In fact, when one evokes the recent country resurgence that gave rise to the dark/light likes of Chris Stapleton, Sturgill Simpson, Margo Price, and Lukas Nelson & Promise of the Real, McClinton responds affirmatively to each name.
“Those are our heroes,” he said. “It’s not really outlaw country. Some people call it red dirt country, some call it alt-country. There are a lot of different names for it. Those are our influences. We try to be unique, but that’s definitely where we try to head — to that darker, rockier vibe as opposed to the poppy stuff on Top 40.”
Despite still being more accustomed to repairing cars than entertaining audiences, McClinton acquits himself well on the recordings, singing with a quaver worthy of older, twangier souls.
“I’ve done a little karaoke over the years, but never put any kind of work into it,” he said. “I was never in choir. But with the help of the other guys and their backgrounds, I knew I had it in me. As far as developing my singing, the biggest change from where I started to where I’m at now is confidence. When you go up and you own it — and you actually give it everything you’ve got — it’s amazing.”
Even more amazing: playing for potential multitudes at the Oregon Jamboree in Sweet Home. Just imagine, your name among the giants: Hank Williams Jr. Brothers Osborne. Chris Young. Neal McCoy. Crash Rodeo. And there they were, Saturday, Aug. 3, standing atop the Deschutes Brewery Park Stage, rolling through their set for an appreciative crowd.
“They’re just die-hard about music and loving it,” McClinton said. “You get a lot of excited, cheering fans and it’s just — you can’t hardly top that. It’s definitely the highlight of our career. Getting invited to play and putting on a good performance with the help we had from them, that’s our biggest accomplishment so far. There are a lot of stories about bands starting out on smaller stages and being on the big stage a few years later. You get a lot of people who like to come over and watch the smaller bands, because they never know who they might see. That’s a really special thing about the Jamboree. That’s why we were honored to be there.”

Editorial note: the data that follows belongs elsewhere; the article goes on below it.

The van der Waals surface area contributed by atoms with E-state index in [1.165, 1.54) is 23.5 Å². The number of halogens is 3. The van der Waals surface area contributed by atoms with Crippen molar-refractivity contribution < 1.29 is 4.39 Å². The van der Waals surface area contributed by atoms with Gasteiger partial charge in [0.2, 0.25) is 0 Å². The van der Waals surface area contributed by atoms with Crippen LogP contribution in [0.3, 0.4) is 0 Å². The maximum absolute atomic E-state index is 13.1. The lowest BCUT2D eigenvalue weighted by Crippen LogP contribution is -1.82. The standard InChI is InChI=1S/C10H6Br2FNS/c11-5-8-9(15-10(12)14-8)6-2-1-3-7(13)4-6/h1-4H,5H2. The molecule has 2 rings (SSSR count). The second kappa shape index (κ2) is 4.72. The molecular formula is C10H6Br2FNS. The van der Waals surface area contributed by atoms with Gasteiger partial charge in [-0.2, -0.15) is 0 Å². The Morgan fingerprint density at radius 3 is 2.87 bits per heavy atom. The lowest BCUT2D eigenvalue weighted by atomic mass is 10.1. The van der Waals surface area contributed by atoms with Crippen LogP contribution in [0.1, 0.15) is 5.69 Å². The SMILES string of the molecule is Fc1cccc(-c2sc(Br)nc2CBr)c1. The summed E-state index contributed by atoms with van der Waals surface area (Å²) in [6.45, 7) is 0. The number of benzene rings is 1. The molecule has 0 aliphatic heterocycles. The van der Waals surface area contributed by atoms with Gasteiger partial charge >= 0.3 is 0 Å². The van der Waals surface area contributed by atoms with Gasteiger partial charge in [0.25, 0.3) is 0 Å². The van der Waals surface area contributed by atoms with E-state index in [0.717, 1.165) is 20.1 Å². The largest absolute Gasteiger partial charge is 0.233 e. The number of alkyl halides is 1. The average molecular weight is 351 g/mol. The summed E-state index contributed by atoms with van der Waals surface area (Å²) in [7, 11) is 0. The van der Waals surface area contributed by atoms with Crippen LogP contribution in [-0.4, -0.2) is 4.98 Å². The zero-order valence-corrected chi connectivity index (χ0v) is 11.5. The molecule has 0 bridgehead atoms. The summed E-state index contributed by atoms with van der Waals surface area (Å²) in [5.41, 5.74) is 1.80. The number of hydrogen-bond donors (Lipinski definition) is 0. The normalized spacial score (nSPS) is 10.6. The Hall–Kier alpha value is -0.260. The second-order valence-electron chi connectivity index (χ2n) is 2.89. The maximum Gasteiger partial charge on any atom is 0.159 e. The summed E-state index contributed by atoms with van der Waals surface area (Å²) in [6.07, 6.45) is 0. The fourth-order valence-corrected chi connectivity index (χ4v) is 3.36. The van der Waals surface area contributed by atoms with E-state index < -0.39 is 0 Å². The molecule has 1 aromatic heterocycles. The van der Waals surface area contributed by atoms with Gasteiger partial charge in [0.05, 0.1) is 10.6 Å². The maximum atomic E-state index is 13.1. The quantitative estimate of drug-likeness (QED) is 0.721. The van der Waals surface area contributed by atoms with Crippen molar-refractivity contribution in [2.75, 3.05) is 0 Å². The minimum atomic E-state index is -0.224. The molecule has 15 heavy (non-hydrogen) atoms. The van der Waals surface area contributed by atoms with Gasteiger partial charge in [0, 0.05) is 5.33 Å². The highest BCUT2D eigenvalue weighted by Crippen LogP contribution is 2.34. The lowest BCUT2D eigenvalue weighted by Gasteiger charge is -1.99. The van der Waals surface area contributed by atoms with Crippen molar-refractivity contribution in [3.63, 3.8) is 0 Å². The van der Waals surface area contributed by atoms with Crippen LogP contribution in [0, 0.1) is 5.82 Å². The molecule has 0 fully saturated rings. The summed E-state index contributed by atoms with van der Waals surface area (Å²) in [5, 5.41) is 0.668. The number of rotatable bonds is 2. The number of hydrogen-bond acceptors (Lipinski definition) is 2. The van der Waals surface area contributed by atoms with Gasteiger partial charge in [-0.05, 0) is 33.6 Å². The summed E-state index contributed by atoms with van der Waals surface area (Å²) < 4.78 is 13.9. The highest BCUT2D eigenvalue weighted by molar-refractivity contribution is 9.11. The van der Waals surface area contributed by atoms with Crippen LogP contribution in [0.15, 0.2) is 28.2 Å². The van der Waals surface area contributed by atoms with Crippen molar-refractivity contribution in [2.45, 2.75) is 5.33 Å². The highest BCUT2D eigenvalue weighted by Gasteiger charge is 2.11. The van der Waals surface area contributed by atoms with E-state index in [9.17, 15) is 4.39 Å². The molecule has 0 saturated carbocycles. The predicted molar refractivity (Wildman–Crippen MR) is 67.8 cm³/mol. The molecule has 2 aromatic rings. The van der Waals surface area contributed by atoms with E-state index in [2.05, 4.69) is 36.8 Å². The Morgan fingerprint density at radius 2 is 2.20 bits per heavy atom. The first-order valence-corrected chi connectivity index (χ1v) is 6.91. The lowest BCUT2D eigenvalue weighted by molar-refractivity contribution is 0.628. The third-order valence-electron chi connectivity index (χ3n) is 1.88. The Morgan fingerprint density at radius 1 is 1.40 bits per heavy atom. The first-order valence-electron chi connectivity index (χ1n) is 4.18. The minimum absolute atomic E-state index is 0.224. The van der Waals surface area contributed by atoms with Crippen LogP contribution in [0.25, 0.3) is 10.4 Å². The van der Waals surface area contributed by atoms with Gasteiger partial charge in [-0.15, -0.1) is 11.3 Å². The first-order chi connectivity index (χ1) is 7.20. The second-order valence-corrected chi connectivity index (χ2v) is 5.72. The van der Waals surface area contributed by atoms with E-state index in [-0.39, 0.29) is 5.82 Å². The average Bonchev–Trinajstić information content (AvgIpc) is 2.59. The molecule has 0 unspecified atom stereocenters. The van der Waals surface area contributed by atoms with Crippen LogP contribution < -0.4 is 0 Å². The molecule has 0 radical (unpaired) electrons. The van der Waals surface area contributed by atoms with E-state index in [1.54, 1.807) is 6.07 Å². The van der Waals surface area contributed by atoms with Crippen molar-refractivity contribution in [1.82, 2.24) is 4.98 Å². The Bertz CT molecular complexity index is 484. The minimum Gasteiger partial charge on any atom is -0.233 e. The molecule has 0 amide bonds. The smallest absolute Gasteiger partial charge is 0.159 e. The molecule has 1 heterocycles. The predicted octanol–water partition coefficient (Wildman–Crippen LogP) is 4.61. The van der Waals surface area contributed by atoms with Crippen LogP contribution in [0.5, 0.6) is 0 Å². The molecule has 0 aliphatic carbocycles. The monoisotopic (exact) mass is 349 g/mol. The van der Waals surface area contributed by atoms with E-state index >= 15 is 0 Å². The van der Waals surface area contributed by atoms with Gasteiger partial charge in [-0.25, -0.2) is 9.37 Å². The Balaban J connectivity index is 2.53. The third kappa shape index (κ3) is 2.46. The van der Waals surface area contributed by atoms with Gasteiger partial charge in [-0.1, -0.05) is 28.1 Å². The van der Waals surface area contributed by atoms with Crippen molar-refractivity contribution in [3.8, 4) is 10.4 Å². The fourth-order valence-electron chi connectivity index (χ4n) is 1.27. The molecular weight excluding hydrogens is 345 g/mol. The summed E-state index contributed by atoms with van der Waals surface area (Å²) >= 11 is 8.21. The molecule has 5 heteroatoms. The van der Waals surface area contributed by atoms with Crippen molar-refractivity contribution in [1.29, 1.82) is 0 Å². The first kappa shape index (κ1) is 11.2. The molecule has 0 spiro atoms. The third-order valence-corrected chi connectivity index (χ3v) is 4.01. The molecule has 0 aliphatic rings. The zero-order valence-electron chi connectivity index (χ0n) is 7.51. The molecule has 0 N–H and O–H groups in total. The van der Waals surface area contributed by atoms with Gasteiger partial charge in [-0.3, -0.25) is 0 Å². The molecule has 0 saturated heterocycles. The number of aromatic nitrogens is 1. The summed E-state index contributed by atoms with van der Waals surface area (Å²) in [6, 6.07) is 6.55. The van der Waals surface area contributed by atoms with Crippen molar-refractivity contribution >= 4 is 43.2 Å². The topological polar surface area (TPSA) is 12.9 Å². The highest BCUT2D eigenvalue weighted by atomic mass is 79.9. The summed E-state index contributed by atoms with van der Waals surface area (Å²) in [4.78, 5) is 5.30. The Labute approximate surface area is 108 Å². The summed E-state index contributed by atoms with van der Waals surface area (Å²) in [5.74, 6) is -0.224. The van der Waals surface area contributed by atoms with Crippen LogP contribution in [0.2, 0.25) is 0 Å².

But McClinton loves the clubs, too, the closeness, the intimacy. Plenty should be available Saturday, when Crash Rodeo headlines an evening with Linden Wood at the recently remodeled Tangent Inn (formerly the Dixie Creek Saloon), 32294 Highway 99E, Tangent. Showtime is 7 p.m. Tickets are $5 advance at https://bit.ly/33vVEGJ; $6 at the door.
The show came together in a kismet collision of music and commerce, when Willamette Valley Presents LLC's Dave Wilson approached McClinton about his shop sponsoring the King of the Valley Beer-B-Que Festival, slated for June 2020 in Albany. During the resulting discussion, McClinton’s band came up. Intrigued, Wilson caught a few Crash Rodeo shows, liked what he heard, and plotted the Saturday concert as one in a group of festival fundraisers. As a businessman himself, McClinton understands the parallels between art and business, even within the dynamic of a group.
“You’ve got to create a regimen of practice,” he said. “You have to take it seriously. What I’ve learned from running a business is that you have to create structure. You have to create roles for everybody, and you’ve got to stick to those roles. Everybody’s got work to do every day. It’s the exact same thing with a band, 100%. We all have to show up on time for practice every week and we all have to put in our work to make sure we’re ready to go. And that comes from everyone, everyone in the band. We all come from management and ownership programs where we understand the importance of taking things seriously, putting in the work and getting results.”